As language models get cheaper, it’s dawned on me what kind of “AI” I’d like to have: a fully personalized chat bot that has been trained on my 30-plus years of output plus all the material I’ve read, watched, listened to, and taken notes on all these years. A clone of my brain, basically, with more complete and accurate memory updated alongside my own. Then I could discuss with it: what’s interesting to write about for this week’s net.wars?
I was thinking of what’s happened with voice synthesis. In 2011, it took the Scottish company Cereproc months to build a text-to-speech synthesizer from recordings of Roger Ebert’s voice. Today, voice synthesizers are all over the place – not personalized like Ebert’s, but able to read a set text plausibly enough to scare voice actors.
I was also thinking of the Stochastic Parrots paper, whose first anniversary was celebrated last week by authors Emily Bender, Timnit Gebru, Angelina McMillan-Major, and Margaret Mitchell. An important part of the paper advocates for smaller, better-curated language models: more is not always better. I can’t find a stream for the event, but here’s the reading list collected during the proceedings. There’s lots I’d rather eliminate from my personal assistant. Eliminating unwanted options upfront has long been a widspread Internet failure, from shopping sites (“never show me pet items”) to news sites (“never show me fashion trends”). But that sort of selective display is more difficult and expensive than including everything and offering only inclusion filters.
A computational linguistics expert tells me that we’re an unknown amount of time away from my dream of the wg-bot. Probably, if such a thing becomes possible it will be based on someone’s large language model and fine-tuned with my stuff. Not sure I entirely like this idea; it means the model will be trained on stuff I haven’t chosen or vetted and whose source material is unknown, unless we get a grip on forcing disclosure or the proposed BLOOM academic open source language model takes over the world.
I want to say that one advantage to training a chatbot on your own output is you don’t have to worry so much about copyright. However, the reality is that most working writers have sold all rights to most of their work to large publishers, which means that such a system is a new version of digital cholera. In my own case, by the time I’d been in this business for 15 years, more than half of the publications I’d written for were defunct. I was lucky enough to retain at least non-exclusive rights to my most interesting work, but after so many closures and sales I couldn’t begin to guess – or even know how to find out – who owns the rights to the rest of it. The question is moot in any case: unless I choose to put those group reviews of Lotus 1-2-3 books back online, probably no one else will, and if I do no one will care.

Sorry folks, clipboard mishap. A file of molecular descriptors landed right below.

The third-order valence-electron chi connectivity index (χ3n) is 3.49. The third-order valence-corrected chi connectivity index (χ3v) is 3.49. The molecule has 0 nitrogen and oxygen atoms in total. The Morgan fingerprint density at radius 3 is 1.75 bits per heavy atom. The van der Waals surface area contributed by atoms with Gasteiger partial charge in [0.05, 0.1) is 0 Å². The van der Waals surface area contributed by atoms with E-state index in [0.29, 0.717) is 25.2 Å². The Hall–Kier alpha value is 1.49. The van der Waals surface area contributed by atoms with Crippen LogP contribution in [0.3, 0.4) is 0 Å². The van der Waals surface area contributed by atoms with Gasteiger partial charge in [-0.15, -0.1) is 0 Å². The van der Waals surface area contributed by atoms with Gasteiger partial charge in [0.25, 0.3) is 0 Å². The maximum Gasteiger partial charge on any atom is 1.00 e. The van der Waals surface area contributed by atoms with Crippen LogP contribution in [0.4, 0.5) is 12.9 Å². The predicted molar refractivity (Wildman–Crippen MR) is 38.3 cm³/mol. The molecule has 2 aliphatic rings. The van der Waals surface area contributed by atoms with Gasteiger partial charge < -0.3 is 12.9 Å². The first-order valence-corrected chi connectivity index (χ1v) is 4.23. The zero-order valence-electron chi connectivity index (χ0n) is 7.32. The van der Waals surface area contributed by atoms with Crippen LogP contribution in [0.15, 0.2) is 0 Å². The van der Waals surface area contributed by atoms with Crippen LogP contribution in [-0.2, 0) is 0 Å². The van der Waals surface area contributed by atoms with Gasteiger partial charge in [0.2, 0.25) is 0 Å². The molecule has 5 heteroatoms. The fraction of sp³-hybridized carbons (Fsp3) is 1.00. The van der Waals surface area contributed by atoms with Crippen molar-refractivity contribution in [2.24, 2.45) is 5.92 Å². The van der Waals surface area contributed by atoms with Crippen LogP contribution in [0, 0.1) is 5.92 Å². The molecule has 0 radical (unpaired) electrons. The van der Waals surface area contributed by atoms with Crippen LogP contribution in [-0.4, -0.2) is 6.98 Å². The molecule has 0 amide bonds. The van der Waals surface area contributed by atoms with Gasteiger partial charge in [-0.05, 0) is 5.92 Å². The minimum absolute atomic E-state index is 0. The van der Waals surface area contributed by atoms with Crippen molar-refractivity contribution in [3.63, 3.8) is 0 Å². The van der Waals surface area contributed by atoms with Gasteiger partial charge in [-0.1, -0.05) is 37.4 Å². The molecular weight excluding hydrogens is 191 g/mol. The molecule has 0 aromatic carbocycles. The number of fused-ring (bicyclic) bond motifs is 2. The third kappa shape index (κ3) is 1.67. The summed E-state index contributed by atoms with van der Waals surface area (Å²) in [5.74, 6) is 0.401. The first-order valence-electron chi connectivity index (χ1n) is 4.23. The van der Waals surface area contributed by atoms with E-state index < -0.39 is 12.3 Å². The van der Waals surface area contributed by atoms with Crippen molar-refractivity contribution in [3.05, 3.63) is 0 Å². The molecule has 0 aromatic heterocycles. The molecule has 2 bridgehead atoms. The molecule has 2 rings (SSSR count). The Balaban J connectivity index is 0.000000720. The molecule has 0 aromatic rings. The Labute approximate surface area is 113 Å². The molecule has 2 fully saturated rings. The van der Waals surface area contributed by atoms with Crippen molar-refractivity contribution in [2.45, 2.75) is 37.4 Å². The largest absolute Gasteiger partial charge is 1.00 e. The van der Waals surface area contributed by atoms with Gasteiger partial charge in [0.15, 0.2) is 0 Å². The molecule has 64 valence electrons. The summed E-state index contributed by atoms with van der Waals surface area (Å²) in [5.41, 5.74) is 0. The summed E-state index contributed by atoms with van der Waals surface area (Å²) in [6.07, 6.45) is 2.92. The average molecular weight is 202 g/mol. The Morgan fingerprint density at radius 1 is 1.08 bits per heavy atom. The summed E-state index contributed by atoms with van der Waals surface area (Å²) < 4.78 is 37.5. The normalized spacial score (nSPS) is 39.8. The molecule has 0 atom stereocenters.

On Mastodon, the specter of the upcoming new! improved! version of the copyright wars launched by the arrival of the Internet: “The real generative AI copyright wars aren’t going to be these tiny skirmishes over artists and Stability AI. Its going to be a war that puts filesharing 2.0 and the link tax rolled into one in the shade.” Edwards is referring to this case, in which artists are demanding billions from the company behind the Stable Diffusion engine.
Edwards went on to cite a Wall Street Journal piece that discusses publishers’ alarmed response to what they perceive as new threats to their business. First: that the large piles of data used to train generative “AI” models are appropriated without compensation. This is the steroid-fueled analogue to the
The second is that users, satisfied with the answers they receive from these souped-up search services will no longer bother to visit the sources – especially since few, most notably Google, seem inclined to offer citations to back up any of the things they say.
The third is outright plagiarism without credit by the chatbot’s output, which is already happening.
The fourth point of contention is whether the results of generative AI should be themselves subject to copyright. So far, the consensus appears to be no, when it comes to artwork. But some publishers who have begun using generative chatbots to create “content” no doubt claim copyright in the results. It might make more sense to copyright the *prompt*. (And some bright corporate non-soul may yet try.)
At Walled Culture, Glyn Moody discovers that the EU has unexpectedly done something right by requiring positive opt-in to copyright protection against text and data mining. I’d like to see this as a ray of hope for avoiding the worst copyright conflicts, but given the transatlantic rhetoric around privacy laws and data flows, it seems much more likely to incite another trade conflict.
It now dawns on me that the system I outlined in the first paragraph is in fact Vannevar Bush’s Memex. Not the web, which was never sufficiently curated, but this, primed full of personal intellectual history. The “AI” represents those thousands of curating secretaries he thought the future would hold. As if.
Illustrations: Stable Diffusion rendering of “stochastic parrots”, as prompted by Jon Crowcroft.